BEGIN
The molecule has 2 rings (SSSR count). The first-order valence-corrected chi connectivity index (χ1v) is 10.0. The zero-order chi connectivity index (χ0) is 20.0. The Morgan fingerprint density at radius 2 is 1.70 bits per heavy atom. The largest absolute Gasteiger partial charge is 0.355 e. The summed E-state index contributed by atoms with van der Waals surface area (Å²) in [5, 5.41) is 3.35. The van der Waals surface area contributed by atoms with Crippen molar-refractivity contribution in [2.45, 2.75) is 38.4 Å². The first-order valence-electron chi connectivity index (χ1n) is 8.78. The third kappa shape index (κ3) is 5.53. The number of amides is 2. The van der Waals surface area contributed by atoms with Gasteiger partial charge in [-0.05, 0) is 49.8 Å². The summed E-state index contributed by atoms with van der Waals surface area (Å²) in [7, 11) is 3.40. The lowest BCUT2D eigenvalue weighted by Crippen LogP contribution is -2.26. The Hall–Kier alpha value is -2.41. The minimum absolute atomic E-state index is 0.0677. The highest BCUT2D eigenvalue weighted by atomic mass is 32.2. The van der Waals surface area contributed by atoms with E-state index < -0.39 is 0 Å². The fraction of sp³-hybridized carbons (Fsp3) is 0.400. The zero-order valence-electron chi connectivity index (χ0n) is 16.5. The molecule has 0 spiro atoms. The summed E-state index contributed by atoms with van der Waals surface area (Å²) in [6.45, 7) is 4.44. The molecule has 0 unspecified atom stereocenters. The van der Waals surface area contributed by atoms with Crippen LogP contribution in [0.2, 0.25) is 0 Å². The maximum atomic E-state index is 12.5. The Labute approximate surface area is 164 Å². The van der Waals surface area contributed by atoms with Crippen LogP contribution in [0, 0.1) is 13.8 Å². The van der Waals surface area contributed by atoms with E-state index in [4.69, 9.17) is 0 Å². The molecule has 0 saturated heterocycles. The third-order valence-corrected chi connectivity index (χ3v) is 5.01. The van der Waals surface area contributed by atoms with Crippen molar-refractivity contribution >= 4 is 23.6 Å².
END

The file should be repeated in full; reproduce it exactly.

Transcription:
The molecule has 2 rings (SSSR count). The first-order valence-corrected chi connectivity index (χ1v) is 10.0. The zero-order chi connectivity index (χ0) is 20.0. The Morgan fingerprint density at radius 2 is 1.70 bits per heavy atom. The largest absolute Gasteiger partial charge is 0.355 e. The summed E-state index contributed by atoms with van der Waals surface area (Å²) in [5, 5.41) is 3.35. The van der Waals surface area contributed by atoms with Crippen molar-refractivity contribution in [2.45, 2.75) is 38.4 Å². The first-order valence-electron chi connectivity index (χ1n) is 8.78. The third kappa shape index (κ3) is 5.53. The number of amides is 2. The van der Waals surface area contributed by atoms with Gasteiger partial charge in [-0.05, 0) is 49.8 Å². The summed E-state index contributed by atoms with van der Waals surface area (Å²) in [7, 11) is 3.40. The lowest BCUT2D eigenvalue weighted by Crippen LogP contribution is -2.26. The Hall–Kier alpha value is -2.41. The minimum absolute atomic E-state index is 0.0677. The highest BCUT2D eigenvalue weighted by atomic mass is 32.2. The van der Waals surface area contributed by atoms with E-state index < -0.39 is 0 Å². The fraction of sp³-hybridized carbons (Fsp3) is 0.400. The zero-order valence-electron chi connectivity index (χ0n) is 16.5. The molecule has 0 spiro atoms. The summed E-state index contributed by atoms with van der Waals surface area (Å²) in [6.45, 7) is 4.44. The molecule has 0 unspecified atom stereocenters. The van der Waals surface area contributed by atoms with Crippen LogP contribution in [0.2, 0.25) is 0 Å². The maximum atomic E-state index is 12.5. The Labute approximate surface area is 164 Å². The van der Waals surface area contributed by atoms with Crippen LogP contribution in [0, 0.1) is 13.8 Å². The van der Waals surface area contributed by atoms with E-state index in [4.69, 9.17) is 0 Å². The molecule has 0 saturated heterocycles. The third-order valence-corrected chi connectivity index (χ3v) is 5.01. The van der Waals surface area contributed by atoms with Crippen molar-refractivity contribution >= 4 is 23.6 Å².